He attributes much of this increased racism to the rise of the political right, as well as events in recent German history. The New Year attacks in Cologne, where numerous women were sexually assaulted by predominantly immigrant men, Okwonga said, “had such a huge effect on German psyche, that the old trope of the black sexual predator has resurfaced. I am profiled openly as a predator because of my skin, so I have experienced this bias on a personal level.”
Berlin as a haven for outsiders
It is, however, the good side of Berlin that makes Okwonga hopeful about it’s future for the African community.
“Berlin is the only place I’ve been where everything cool in the art scene is run by queer women of colour. Anyone can come here and be a part of it. Because everyone in Berlin is a kind of outsider, everyone feels welcome,” he says.
He went on to say that, “the reason I am still here is because the good Germans are the most loyal, most friendly, empathetic people that I have met anywhere. The support I have from the regular people – that is why I am still here, because the good people are worth it.”
Concerning the prospect of a German audience, Okwonga added, “It is one of the reasons I am very excited for the festival to be in Berlin.”
36 of the acclaimed authors and speakers who will be featured in this year's Writing in Migration festival. Photo: InterKontinental.
Giving a stage for the African voice
The “Writing in Migration” festival will address many of the political themes facing migrants abroad, including panels about issues of feminism and how to correctly portray history from the African perspective.
Hirsbrunner said that she sees this festival as an important step for letting African people lead their own discourse concerning politics within German society.
“What is important is the space that white Germans allow for black or African voices…most of the time, German news tends to have German experts. If something happens in Turkey, for example, we will call on a German in Turkey to tell us what is happening. We don’t ask the Turkish. It’s a question of who we let speak,” she argues.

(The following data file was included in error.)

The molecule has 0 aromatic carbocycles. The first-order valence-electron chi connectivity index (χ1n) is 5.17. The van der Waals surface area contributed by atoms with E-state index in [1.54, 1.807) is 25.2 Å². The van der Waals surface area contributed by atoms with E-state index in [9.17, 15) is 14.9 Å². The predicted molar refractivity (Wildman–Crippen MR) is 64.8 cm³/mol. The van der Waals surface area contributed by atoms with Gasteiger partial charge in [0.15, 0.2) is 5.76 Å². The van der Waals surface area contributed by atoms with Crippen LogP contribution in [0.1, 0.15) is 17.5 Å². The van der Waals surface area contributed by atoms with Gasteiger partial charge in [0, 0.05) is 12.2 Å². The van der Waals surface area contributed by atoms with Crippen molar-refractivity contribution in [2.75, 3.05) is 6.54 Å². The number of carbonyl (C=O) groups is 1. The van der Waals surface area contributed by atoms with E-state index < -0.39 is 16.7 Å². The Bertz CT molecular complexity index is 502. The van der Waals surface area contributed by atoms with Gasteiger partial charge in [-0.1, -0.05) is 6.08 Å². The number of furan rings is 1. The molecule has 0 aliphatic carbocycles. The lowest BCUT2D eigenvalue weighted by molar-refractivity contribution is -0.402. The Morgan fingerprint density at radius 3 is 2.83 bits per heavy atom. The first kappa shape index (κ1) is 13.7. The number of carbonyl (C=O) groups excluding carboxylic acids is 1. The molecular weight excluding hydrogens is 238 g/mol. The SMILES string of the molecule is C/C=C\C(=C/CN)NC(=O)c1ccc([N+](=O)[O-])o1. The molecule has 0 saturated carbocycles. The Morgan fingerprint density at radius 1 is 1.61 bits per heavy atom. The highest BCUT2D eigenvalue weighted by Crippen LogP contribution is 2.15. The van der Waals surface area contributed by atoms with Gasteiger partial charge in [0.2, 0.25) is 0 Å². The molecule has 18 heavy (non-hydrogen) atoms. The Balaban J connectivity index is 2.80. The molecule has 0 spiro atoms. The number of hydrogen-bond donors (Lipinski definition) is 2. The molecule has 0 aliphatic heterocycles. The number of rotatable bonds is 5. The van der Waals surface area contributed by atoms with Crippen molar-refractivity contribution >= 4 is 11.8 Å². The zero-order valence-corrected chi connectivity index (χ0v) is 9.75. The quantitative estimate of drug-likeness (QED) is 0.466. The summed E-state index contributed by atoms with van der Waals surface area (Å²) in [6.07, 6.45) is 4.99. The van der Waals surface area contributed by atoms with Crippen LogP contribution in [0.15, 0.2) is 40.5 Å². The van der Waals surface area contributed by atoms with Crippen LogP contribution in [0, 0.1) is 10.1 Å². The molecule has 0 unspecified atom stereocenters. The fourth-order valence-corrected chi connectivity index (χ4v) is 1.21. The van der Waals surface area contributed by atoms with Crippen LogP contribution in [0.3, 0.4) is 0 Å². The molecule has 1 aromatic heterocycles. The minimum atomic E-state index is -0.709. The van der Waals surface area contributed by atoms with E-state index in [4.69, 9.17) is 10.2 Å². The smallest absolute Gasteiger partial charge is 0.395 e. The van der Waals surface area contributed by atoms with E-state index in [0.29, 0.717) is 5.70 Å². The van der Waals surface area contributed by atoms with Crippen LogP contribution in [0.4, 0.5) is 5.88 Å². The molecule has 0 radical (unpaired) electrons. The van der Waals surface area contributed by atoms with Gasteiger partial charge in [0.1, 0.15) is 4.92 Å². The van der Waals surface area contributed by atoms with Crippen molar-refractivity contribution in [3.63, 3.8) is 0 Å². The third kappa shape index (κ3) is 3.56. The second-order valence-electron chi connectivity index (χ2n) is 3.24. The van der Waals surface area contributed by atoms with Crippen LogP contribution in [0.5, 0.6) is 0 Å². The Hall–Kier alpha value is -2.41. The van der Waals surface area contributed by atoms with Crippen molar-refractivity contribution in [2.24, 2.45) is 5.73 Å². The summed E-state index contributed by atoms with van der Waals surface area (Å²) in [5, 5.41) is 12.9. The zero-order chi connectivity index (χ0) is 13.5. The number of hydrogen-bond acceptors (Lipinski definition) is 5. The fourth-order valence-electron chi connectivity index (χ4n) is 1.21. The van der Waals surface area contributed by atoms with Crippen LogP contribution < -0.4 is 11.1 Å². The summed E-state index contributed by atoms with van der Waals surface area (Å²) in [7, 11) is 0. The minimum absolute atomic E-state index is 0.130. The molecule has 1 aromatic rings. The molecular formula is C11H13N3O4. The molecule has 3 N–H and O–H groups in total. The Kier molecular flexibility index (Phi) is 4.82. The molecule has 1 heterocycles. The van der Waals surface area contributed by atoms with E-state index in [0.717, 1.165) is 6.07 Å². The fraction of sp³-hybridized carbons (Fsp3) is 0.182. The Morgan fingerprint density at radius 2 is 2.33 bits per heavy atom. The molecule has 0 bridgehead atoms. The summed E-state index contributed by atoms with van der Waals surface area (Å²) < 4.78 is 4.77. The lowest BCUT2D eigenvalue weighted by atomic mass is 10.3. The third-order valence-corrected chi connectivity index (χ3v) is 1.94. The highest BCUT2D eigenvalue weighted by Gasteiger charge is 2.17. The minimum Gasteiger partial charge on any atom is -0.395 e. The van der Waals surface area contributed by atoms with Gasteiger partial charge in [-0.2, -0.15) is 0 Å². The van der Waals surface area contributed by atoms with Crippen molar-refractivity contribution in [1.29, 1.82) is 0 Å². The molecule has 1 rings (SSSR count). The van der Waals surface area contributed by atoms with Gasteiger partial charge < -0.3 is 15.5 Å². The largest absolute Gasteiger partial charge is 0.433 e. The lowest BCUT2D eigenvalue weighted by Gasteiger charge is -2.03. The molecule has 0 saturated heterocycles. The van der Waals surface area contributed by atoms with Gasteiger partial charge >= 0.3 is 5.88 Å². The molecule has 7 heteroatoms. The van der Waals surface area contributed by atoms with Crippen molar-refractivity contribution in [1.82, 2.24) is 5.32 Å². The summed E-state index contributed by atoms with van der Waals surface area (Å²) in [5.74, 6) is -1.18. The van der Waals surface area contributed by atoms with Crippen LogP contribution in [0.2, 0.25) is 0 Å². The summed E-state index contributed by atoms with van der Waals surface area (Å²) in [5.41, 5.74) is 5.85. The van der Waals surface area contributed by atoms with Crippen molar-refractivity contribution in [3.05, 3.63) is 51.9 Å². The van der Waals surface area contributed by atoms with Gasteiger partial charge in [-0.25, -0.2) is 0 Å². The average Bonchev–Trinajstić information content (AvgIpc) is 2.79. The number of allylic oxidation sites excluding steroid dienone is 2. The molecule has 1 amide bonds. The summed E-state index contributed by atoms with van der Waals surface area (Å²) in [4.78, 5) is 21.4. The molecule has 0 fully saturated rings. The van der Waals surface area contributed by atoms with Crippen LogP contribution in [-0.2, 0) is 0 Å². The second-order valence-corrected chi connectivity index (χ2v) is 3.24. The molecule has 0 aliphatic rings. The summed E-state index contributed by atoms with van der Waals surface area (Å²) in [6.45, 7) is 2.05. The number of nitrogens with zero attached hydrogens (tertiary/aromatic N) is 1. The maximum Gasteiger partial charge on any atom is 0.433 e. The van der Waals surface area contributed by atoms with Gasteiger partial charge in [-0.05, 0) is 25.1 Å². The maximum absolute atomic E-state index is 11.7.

As for her role in the festival, Hirsbrunner said that as a white, German woman, she wants use her position to open the door for other people to speak.
“The idea is that, when you have this white privilege and you went through the process of realizing your own position, then you learn where it is that you can be of help. And that very well may not be on the stage – why don’t you just open the door for other people?”
For Okwonga, the existence of the festival itself may be of equal importance to the content held within.
“This festival is so important, not just to remind people that we are great writers, but that we are actually human,” said Okwonga. “I am really glad to have this platform to restate my humanity.”
The festival will be held at Babylon Theatre in Mitte, a historic location worthy of such a landmark festival.
Hirsbrunner stresses that this will be a festival in every sense of the word: visitors can expect dancing, food, music, t-shirt sales, book signings and even the coveted wristbands.
The two-day, three-night festival includes many not-to-be-missed events, said both Okwonga and Hirsbrunner, including a panel entitled “Between Myth and Trauma – How to write about the unspeakable” and the play “You Think You Know Me”.
Ending the festival on the night of the 28th will be a headline concert by Okwonga’s band BBXO, which will combine the theme of African migration with poetry and dance.
As to what they want visitors to take away, Okwonga was quite clear: “I want it to completely blow them away and give their friends 'FOMO' that they didn't make it. And I want them to come next year.”